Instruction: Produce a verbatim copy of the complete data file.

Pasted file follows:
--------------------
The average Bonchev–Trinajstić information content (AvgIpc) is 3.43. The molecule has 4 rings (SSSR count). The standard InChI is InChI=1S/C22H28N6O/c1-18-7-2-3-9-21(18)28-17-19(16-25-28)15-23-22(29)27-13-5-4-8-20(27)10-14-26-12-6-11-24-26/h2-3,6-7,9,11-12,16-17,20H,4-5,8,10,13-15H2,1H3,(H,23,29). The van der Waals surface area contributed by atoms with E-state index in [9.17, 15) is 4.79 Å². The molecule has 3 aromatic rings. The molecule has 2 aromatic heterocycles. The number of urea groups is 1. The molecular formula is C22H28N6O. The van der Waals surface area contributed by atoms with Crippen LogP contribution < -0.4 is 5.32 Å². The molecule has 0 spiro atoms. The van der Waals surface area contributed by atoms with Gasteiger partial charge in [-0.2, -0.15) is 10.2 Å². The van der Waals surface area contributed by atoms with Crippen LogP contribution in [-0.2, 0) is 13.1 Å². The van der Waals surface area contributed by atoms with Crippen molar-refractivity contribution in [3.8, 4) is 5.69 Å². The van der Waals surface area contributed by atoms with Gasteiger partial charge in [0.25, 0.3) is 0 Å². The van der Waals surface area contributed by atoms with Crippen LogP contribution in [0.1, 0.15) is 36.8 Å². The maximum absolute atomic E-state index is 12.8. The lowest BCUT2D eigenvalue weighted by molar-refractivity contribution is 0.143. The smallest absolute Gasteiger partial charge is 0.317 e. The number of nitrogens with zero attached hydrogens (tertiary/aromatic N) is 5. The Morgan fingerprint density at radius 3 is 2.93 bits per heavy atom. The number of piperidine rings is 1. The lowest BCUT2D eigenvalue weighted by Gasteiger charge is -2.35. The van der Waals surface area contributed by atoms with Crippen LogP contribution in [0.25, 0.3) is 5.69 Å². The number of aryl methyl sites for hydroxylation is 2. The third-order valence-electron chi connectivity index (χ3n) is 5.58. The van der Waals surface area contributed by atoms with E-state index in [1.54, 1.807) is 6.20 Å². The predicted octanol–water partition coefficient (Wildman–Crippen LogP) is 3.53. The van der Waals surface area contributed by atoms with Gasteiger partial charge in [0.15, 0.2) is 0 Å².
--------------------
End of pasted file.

The average Bonchev–Trinajstić information content (AvgIpc) is 3.43. The molecule has 4 rings (SSSR count). The standard InChI is InChI=1S/C22H28N6O/c1-18-7-2-3-9-21(18)28-17-19(16-25-28)15-23-22(29)27-13-5-4-8-20(27)10-14-26-12-6-11-24-26/h2-3,6-7,9,11-12,16-17,20H,4-5,8,10,13-15H2,1H3,(H,23,29). The van der Waals surface area contributed by atoms with E-state index in [9.17, 15) is 4.79 Å². The molecule has 3 aromatic rings. The molecule has 2 aromatic heterocycles. The number of urea groups is 1. The molecular formula is C22H28N6O. The van der Waals surface area contributed by atoms with Crippen LogP contribution < -0.4 is 5.32 Å². The molecule has 0 spiro atoms. The van der Waals surface area contributed by atoms with Gasteiger partial charge in [-0.2, -0.15) is 10.2 Å². The van der Waals surface area contributed by atoms with Crippen LogP contribution in [-0.2, 0) is 13.1 Å². The van der Waals surface area contributed by atoms with Crippen molar-refractivity contribution in [3.8, 4) is 5.69 Å². The van der Waals surface area contributed by atoms with Gasteiger partial charge in [0.25, 0.3) is 0 Å². The van der Waals surface area contributed by atoms with Crippen LogP contribution in [0.1, 0.15) is 36.8 Å². The maximum absolute atomic E-state index is 12.8. The lowest BCUT2D eigenvalue weighted by molar-refractivity contribution is 0.143. The smallest absolute Gasteiger partial charge is 0.317 e. The number of nitrogens with zero attached hydrogens (tertiary/aromatic N) is 5. The Morgan fingerprint density at radius 3 is 2.93 bits per heavy atom. The number of piperidine rings is 1. The lowest BCUT2D eigenvalue weighted by Gasteiger charge is -2.35. The van der Waals surface area contributed by atoms with Crippen LogP contribution in [0.25, 0.3) is 5.69 Å². The number of aryl methyl sites for hydroxylation is 2. The third-order valence-electron chi connectivity index (χ3n) is 5.58. The van der Waals surface area contributed by atoms with E-state index in [1.54, 1.807) is 6.20 Å². The predicted octanol–water partition coefficient (Wildman–Crippen LogP) is 3.53. The van der Waals surface area contributed by atoms with Gasteiger partial charge in [0.15, 0.2) is 0 Å².